What Are Voter Fraud and Election Fraud?

Understand what's at stake in voter fraud and election fraud cases.

By , Attorney · Mitchell Hamline School of Law
Updated September 20, 2022

During the lead up to and after a general, primary, midterm, or special election, references to "voter fraud" and "election fraud" gain attention in news headlines. What do these terms mean? The definitions for voter fraud and election fraud tend to get interchanged frequently. For this article, we'll separate them out as follows. Voter fraud will cover fraud specifically by voters (such as double voting), and election fraud will cover fraud involving the election process (such as tampering with ballots). Both crimes can carry serious penalties.

And, although it won't be discussed here, federal statutes criminalize voter and election fraud as well.

What Is Voter Fraud?

One way to think of voter fraud is unlawful voting by an individual. Every state defines voter fraud (sometimes called unlawful or illegal voting) differently. But, generally speaking, a person commits the crime of voter fraud by doing any of the following acts, intentionally, knowingly, or recklessly:

  • votes more than once in the same election (double voting)
  • casts a ballot in the name of an ineligible voter (such as a deceased voter or a voter who moved out of the election district)
  • registers to vote using a fraudulent name or address
  • votes with a fraudulent ballot, or
  • votes despite being ineligible to vote (such as a nonresident, noncitizen, or disqualified voter).

What Proof is Needed in Voter Fraud Cases?

In most states, a prosecutor must prove that the person committed voter fraud intentionally or knowingly—not by mistake. For instance, a person who mistakenly transposes two digits of their address on their voter registration form hasn't committed intentional fraud.

But some states' law don't require fraudulent intent—any mistake on the part of the voter can be grounds for prosecution. In these states, a person who makes a good-faith effort to determine eligibility but is mistaken could face criminal charges. Criminal statutes of this nature are referred to as "strict liability" offenses. For a strict liability offense, the prosecutor only needs to prove the illegal act was committed.

What Are the Penalties for Voter Fraud?

State penalties for voter fraud vary, but most states make it a felony offense (usually punishable by a year or more in prison). Some states impose different penalties based on what conduct is involved (such as double voting versus fraudulent registration). Kentucky makes it a felony to knowingly vote more than once but makes it a misdemeanor to knowingly vote in the wrong precinct. (Ky. Rev. Stat. Ann. § 119.165 (2022.) Other state laws base penalties on the person's culpability (blameworthiness). For instance, a person who knowingly votes when not registered or authorized commits a felony in Indiana. But a person who recklessly votes when ineligible commits a misdemeanor. (Ind. Code Ann. §§ 3-14-2-9, -10 (2022).)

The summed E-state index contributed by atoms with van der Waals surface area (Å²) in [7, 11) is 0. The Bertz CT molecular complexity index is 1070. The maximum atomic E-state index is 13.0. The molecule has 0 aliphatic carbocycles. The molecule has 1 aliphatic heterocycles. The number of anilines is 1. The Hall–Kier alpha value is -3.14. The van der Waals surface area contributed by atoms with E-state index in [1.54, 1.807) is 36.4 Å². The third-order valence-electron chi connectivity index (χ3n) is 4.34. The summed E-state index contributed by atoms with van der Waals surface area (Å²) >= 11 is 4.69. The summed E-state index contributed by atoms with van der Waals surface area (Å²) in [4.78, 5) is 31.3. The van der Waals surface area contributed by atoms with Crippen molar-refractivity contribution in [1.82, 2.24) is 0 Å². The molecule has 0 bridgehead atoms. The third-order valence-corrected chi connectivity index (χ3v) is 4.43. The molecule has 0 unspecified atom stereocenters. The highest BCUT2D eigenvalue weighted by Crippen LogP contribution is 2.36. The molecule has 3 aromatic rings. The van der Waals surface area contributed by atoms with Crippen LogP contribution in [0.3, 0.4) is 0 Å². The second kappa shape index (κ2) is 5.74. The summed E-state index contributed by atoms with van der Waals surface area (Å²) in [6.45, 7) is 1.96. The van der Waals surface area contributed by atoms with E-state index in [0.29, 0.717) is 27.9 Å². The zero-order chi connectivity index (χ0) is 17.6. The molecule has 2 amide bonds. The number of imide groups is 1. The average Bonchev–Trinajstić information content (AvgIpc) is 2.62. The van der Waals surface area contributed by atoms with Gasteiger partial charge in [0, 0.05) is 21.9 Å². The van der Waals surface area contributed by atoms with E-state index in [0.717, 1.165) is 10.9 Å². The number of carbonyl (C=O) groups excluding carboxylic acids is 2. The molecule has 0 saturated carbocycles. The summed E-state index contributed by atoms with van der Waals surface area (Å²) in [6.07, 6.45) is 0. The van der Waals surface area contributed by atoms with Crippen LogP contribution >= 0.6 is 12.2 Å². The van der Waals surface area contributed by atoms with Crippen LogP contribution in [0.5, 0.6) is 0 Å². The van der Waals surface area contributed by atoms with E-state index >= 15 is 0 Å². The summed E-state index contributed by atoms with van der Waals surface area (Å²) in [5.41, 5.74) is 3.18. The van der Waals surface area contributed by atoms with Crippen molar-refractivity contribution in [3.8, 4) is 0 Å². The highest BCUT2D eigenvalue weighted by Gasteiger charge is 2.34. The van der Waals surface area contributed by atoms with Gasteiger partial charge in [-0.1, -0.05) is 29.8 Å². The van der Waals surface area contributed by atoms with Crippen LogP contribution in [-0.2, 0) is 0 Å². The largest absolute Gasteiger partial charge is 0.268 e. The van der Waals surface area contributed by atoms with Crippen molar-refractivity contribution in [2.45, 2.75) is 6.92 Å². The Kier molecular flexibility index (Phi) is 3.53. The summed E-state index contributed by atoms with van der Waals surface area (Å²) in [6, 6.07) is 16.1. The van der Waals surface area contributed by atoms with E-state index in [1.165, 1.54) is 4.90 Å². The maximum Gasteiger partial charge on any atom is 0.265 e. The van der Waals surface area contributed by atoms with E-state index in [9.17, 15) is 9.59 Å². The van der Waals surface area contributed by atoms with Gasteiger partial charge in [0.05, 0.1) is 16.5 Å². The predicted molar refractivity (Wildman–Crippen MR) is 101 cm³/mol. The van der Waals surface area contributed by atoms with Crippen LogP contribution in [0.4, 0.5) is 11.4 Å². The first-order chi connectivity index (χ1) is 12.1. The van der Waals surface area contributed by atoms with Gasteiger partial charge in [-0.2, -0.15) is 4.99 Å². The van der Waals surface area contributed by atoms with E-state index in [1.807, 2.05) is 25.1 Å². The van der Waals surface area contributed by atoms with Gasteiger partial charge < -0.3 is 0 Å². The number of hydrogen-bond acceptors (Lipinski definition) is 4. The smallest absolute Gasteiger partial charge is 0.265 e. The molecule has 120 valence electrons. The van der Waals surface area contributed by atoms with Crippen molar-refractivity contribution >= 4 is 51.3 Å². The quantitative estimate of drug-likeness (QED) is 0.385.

What Is Election Fraud?

We will discuss election fraud in terms of fraud involving the election process. Election fraud can involve unlawful acts by election officials or acts done by others that threaten the integrity (reliability and trustworthiness) of the election process.

Election Fraud by Election Officials: Examples and Penalties

Election officials, whether at the local or state level, carry the heavy responsibility of ensuring elections are run fairly and accurately. The laws covering election administration reflect this responsibility—covering everything from how a candidate gets on the ballot to duties of poll workers, counting of ballots, and operating voting machines. Here are just some of the election fraud crimes covered in state laws.

Crimes. It's unlawful for an election official to knowingly or intentionally:

  • receive ineligible votes
  • reject votes of qualified voters
  • alter or tamper with ballots or election documents
  • falsify election returns or falsely report votes, or
  • tamper with, damage, or destroy ballot boxes or voting equipment.

Penalties. Similar to voter fraud, the penalties for fraud by an election official vary. Crimes reflecting neglect in an official's duties tend to fall under the category of misdemeanors, whereas crimes reflecting corruption or intentional misconduct can carry serious felony penalties. Soliciting (requesting, commanding, or encouraging) an election official to commit fraud is also a crime.

Election Fraud by Other Individuals: Examples and Penalties

Individuals outside the election process can face serious penalties if they commit acts that threaten the integrity of the election process.

Crimes. Most states make it a crime to:

  • intimidate, threaten, or coerce a voter in an effort to influence their vote or decision to vote
  • offer a bribe or other compensation to influence someone's vote
  • tamper with a person's ballot
  • make a counterfeit ballot, or
  • interfere with a voter's access to the polling place (physically or by deception).

Penalties. Penalties for the above crimes range from misdemeanors to felonies, depending on the seriousness of the offense. Felony penalties typically apply when the conduct involves corruption, bribery, or threats of harm.

Legal Resources

If you've been charged with voter or election fraud, speak with a criminal defense attorney as soon as possible.

Resources on Voter Intimidation

If you believe an election official or other individual is unlawfully restricting your right to vote, you might want to speak with a civil rights attorney or the police if you have been threatened or harassed. You can also contact the Election Protection Hotline at 866-OUR-VOTE or go to the website at 866ourvote.org.

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